Supreme Court Curbs EPA Power, Other Federal Agencies On Notice
The Supreme Court on Thursday curtailed the Environmental Protection Agency’s powers to restrict greenhouse-gas emissions from power plants, in a decision that could limit the authority of government agencies to address major policy questions without congressional approval. [bold, links added]
The decision was in line with several Supreme Court decisions in recent years that reined in federal agencies by striking down regulations on the grounds that agencies had usurped power from Congress and the judicial branch.
West Virginia led a coalition of Republican-leaning states and coal producers that asked the Supreme Court to weigh in and clarify the limits of the Environmental Protection Agency’s authority, raising broader questions about how far the regulatory authority of federal agencies extends.
The coalition said powerful and wide-reaching policies should come from Congress, not agency-level regulators.
The Obama-era EPA rules were “illustrative of an alarming trend whereby presidents turn to implied authority, typically in long-extant statutes, to achieve what Congress fails to do,” the libertarian Cato Institute said in a legal brief.
The case before the high court was unusual because it involved regulations put forth by the Obama administration that never went into effect and were replaced in 2019 under the Trump administration.
At issue was the Clean Power Plan, an Obama-era set of rules devised by the EPA that sought to mandate a national shift away from coal to cleaner sources of power, including natural gas, wind, and solar.
For half a century, the Clean Air Act has directed the EPA to regulate stationary sources of air pollution that endanger “public health or welfare.”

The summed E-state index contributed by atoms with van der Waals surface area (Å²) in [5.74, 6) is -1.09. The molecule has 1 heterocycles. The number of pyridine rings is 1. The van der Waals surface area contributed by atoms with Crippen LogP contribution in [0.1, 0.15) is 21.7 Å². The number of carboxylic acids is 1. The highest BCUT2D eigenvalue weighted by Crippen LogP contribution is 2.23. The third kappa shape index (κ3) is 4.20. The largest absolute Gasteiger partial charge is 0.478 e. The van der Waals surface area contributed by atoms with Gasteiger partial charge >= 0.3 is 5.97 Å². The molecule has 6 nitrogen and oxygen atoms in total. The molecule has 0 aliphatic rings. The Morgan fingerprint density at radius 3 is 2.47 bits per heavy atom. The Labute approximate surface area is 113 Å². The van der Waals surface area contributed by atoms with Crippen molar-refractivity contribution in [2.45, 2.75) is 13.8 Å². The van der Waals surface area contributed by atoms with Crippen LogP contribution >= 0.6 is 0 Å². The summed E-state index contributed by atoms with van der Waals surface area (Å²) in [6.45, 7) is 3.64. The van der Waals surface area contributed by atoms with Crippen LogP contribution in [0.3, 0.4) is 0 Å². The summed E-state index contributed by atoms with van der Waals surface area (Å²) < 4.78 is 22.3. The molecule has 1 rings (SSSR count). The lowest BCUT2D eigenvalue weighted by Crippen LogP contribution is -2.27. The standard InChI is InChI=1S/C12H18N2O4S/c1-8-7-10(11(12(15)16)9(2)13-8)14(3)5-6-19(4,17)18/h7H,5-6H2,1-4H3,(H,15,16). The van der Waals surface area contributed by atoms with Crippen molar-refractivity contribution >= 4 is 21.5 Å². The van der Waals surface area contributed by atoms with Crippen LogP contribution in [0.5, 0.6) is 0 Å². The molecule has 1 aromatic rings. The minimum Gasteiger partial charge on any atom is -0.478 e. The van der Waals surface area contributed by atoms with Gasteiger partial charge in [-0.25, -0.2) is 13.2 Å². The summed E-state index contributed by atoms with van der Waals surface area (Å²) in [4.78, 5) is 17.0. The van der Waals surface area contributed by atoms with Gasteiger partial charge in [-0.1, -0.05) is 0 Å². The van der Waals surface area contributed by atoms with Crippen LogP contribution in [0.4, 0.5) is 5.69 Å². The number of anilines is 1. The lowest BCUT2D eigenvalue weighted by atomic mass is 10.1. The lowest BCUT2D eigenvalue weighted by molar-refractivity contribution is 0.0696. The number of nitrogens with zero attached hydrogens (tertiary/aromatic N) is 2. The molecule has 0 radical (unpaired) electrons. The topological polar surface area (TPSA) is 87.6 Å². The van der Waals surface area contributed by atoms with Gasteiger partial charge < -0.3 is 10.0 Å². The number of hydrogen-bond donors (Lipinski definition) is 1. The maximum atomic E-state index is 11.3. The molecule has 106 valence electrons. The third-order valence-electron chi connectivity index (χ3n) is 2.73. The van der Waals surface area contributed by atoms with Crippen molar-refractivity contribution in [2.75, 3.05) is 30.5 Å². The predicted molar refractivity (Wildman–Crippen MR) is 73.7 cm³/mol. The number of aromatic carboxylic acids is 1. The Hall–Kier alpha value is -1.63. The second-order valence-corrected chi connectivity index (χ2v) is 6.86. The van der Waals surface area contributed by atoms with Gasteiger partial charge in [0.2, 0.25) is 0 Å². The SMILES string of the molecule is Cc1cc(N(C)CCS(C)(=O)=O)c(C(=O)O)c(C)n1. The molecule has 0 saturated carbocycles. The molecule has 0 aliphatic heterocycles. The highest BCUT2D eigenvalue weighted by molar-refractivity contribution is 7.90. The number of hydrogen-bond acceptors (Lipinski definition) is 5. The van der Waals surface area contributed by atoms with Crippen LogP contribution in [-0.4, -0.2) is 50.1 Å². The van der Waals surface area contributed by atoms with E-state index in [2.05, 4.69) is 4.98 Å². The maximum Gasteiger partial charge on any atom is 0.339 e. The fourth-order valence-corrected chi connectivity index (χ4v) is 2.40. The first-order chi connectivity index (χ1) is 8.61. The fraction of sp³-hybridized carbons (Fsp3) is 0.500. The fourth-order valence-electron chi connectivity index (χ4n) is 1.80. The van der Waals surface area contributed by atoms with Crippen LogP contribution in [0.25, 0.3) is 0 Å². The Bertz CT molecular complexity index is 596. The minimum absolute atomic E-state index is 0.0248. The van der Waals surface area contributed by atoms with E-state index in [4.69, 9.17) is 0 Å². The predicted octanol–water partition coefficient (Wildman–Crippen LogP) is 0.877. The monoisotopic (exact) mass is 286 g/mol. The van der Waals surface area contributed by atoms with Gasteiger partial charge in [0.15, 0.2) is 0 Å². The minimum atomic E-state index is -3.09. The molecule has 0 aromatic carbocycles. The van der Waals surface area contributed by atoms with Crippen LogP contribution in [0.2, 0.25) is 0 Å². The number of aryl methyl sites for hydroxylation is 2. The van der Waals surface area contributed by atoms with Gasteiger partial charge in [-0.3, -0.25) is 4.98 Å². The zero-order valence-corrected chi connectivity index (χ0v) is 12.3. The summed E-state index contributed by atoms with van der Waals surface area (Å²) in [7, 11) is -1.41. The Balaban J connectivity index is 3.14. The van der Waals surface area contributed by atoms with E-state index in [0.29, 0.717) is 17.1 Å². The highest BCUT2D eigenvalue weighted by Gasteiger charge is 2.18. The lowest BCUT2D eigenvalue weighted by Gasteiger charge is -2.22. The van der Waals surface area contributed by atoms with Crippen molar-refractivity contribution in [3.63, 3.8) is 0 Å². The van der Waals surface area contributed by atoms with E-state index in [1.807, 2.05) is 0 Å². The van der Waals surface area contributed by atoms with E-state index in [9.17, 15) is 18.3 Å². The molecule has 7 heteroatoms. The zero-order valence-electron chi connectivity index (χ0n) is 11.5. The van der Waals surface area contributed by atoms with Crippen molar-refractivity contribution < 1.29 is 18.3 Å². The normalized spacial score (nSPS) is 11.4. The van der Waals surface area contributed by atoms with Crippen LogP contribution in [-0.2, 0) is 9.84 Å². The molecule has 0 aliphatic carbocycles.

The Obama-era Clean Power Plan extended that regulatory reach beyond the physical premises of a power plant to allow off-site methods to mitigate pollution.
The Supreme Court in 2016 halted the Clean Power Plan from taking effect, but the justices never directly addressed whether the rule was unlawful.
The Trump administration in 2019 overturned the plan, replacing it with industry-friendly rules allowing older power plants to continue operating.
In January 2021, at the end of Mr. Trump’s presidency, a federal appeals court in the District of Columbia struck down his administration’s replacement rule, providing the Biden administration with a clean slate to work from in devising its own carbon-emissions rules.
The EPA powers at issue are central to Mr. Biden’s climate agenda. With fragile majorities in the Senate and House, Democrats have limited ability to advance their platform through new legislation.
Like his recent predecessors, Mr. Biden is poised to govern through agencies such as the EPA, relying on his inherent constitutional authority and the statutory powers provided by existing legislation.
Read more at The WSJ
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